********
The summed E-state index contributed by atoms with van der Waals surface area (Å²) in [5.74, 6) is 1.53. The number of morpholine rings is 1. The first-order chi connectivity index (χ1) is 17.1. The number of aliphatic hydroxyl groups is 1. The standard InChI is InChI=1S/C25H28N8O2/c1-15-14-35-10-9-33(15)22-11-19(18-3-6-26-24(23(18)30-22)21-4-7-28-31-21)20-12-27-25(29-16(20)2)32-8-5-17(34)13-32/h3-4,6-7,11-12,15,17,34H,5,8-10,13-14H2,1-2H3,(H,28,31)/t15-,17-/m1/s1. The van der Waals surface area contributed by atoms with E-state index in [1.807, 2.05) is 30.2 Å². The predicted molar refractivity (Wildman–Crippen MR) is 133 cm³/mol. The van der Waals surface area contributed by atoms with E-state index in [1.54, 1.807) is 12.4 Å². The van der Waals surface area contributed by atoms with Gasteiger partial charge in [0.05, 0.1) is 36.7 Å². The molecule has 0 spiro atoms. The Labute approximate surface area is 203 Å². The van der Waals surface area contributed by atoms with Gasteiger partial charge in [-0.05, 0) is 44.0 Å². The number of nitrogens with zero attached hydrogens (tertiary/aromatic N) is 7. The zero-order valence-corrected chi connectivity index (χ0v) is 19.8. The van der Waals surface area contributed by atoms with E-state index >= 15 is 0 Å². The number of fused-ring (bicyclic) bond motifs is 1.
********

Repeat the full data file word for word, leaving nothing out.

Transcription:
The summed E-state index contributed by atoms with van der Waals surface area (Å²) in [5.74, 6) is 1.53. The number of morpholine rings is 1. The first-order chi connectivity index (χ1) is 17.1. The number of aliphatic hydroxyl groups is 1. The standard InChI is InChI=1S/C25H28N8O2/c1-15-14-35-10-9-33(15)22-11-19(18-3-6-26-24(23(18)30-22)21-4-7-28-31-21)20-12-27-25(29-16(20)2)32-8-5-17(34)13-32/h3-4,6-7,11-12,15,17,34H,5,8-10,13-14H2,1-2H3,(H,28,31)/t15-,17-/m1/s1. The van der Waals surface area contributed by atoms with E-state index in [1.807, 2.05) is 30.2 Å². The predicted molar refractivity (Wildman–Crippen MR) is 133 cm³/mol. The van der Waals surface area contributed by atoms with E-state index in [1.54, 1.807) is 12.4 Å². The van der Waals surface area contributed by atoms with Gasteiger partial charge in [0.05, 0.1) is 36.7 Å². The molecule has 0 spiro atoms. The Labute approximate surface area is 203 Å². The van der Waals surface area contributed by atoms with Gasteiger partial charge in [-0.05, 0) is 44.0 Å². The number of nitrogens with zero attached hydrogens (tertiary/aromatic N) is 7. The zero-order valence-corrected chi connectivity index (χ0v) is 19.8. The van der Waals surface area contributed by atoms with E-state index >= 15 is 0 Å². The number of fused-ring (bicyclic) bond motifs is 1.